# Growth Dynamics of E. Coli in Varying Concentrations of Nutrient Broth

Dvora Szego,

Elysia Preston

Darcy Kmiotek,

Brian Libby

Department of Biology

Rensselaer Polytechnic Institute

Troy, NY 12180

Abstract

The purpose in this experiment of growth dynamics of E. coli in varying media was to determine which media produces the maximum number of cells per unit time. First a control was established for E. coli in a 1.0x nutrient broth. This was used to compare the growth in the experimental media of 0.5x and 2.0x, nutrient broths; nutrient broths with an additional 5.0mM of glucose and another with 5.0mM lactose; nutrient broths of varying pH levels: 6.0, 7.0, and 8.0; and finally a nutrient broth in the presence of the drug/antibiotic chloramphenicol. A variety of OD readings were taken and calculations made to determine the number of cells present after a given time. Then two graphs were plotted, Number of cells per unit volume versus Time in minutes and Log of the number of cells per unit volume versus Time growth curve. The final cell concentration for the control was 619,500 cells/mL. Four media, after calculations, produced fewer cells than that of the control, these were: Chloramphenicol producing 89,3 01 cells/ml; glucose producing 411,951 cells/mL; lactose producing 477,441 cells/mL and finally pH 6.0 producing 579,557cells/mL. The remaining four media, after calculations, produced cell counts greater than the control: 2X with 1,087,009 cells/mL; 0.5X with 2,205,026 cells/mL; pH 8 with 3,583,750 cells/mL and finally pH 7.0 with 8,090,325 cells/mL. From these results the conclusion can be made that the environment is a controlling factor in the growth dynamics of E. coli. This was found through the regulation of pH and nutrient concentrations. In the presence of the drug/antibiotic, chloramphenicol, cell growth was minimal.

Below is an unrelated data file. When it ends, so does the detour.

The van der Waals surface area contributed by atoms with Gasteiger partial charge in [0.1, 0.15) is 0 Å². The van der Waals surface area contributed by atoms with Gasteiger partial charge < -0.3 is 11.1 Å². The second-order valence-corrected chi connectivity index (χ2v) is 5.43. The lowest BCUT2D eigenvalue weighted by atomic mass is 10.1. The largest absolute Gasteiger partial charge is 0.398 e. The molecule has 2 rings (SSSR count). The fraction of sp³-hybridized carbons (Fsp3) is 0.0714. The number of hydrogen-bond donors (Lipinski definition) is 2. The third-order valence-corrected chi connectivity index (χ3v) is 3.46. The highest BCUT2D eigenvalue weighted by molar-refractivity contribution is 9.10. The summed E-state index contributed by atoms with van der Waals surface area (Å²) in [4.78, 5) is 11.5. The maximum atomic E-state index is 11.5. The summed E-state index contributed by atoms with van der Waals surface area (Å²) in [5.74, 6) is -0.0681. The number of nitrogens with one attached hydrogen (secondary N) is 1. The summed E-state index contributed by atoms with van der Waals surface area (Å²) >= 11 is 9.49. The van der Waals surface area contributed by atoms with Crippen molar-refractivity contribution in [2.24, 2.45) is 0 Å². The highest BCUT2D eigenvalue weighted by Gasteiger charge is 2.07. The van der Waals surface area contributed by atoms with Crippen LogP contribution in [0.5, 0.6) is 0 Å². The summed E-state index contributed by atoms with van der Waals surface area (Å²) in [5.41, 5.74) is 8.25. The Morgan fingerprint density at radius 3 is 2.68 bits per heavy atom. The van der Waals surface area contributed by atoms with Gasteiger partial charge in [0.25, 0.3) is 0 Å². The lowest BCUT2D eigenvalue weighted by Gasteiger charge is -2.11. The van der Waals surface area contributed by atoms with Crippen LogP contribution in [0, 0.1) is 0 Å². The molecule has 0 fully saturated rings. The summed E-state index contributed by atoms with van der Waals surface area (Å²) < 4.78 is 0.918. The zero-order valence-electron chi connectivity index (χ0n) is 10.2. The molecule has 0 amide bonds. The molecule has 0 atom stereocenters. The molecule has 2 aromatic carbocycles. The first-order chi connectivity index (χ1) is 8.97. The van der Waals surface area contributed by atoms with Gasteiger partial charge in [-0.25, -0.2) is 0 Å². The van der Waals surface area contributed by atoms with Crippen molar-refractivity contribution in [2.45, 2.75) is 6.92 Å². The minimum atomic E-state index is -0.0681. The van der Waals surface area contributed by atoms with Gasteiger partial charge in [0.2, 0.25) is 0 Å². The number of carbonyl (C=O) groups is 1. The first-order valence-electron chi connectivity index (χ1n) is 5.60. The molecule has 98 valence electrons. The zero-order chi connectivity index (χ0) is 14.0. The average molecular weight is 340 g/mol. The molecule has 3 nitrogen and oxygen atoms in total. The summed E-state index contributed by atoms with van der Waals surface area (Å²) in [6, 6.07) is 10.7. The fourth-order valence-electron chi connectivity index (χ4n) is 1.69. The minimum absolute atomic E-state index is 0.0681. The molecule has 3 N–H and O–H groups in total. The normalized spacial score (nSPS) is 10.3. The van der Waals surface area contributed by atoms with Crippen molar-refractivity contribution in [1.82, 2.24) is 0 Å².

Introduction

E. coli grows and divides through asexual reproduction. Growth will continue until all nutrients are depleted and the wastes rise to a toxic level. This is demonstrated by the Log of the number of cells per unit volume versus Time growth curve. This growth curve consists of four phases: Lag, Exponential, Stationary, and finally Death. During the Lag phase there is little increase in the number of cells. Rather, during this phase cells increase in size by transporting nutrients inside the cell from the medium preparing for reproduction and synthesizing DNA and various enzymes needed for cell division. In the Exponential phase, also called the log growth phase, bacterial cell division begins. The number of cells increases as an exponential function of time. The third phase, Stationary, is where the culture has reached a phase during which there is no net increase in the number of cells. During the stationary phase the growth rate is exactly equal to the death rate. A bacterial population may reach stationary growth when required nutrients are exhausted, when toxic end products accumulate, or environmental conditions change. Eventually the number of cells begins to decrease signaling the onset of the Death phase; this is due to the bacteria's inability to reproduce (Atlas 331-332).

The equation used for predicting a growth curve is N=N0ekt. N equals the number of cells in the culture at some future point, N0 equals the initial number of cells in the culture, k is a growth rate constant defined as the number of population doublings per unit time, t is time and e is the exponential number. The k value can be easily derived by knowing the number of cells in a exponentially growing population at two different times. K is determined using the equation k=(ln N-ln N0 )/t, where ln N is the natural log of the number of cells at some time t, ln N0 is the natural log of the initial number of cells and t is time. This equation allows one to calculate the numbers of cells in a culture at any given time. The...

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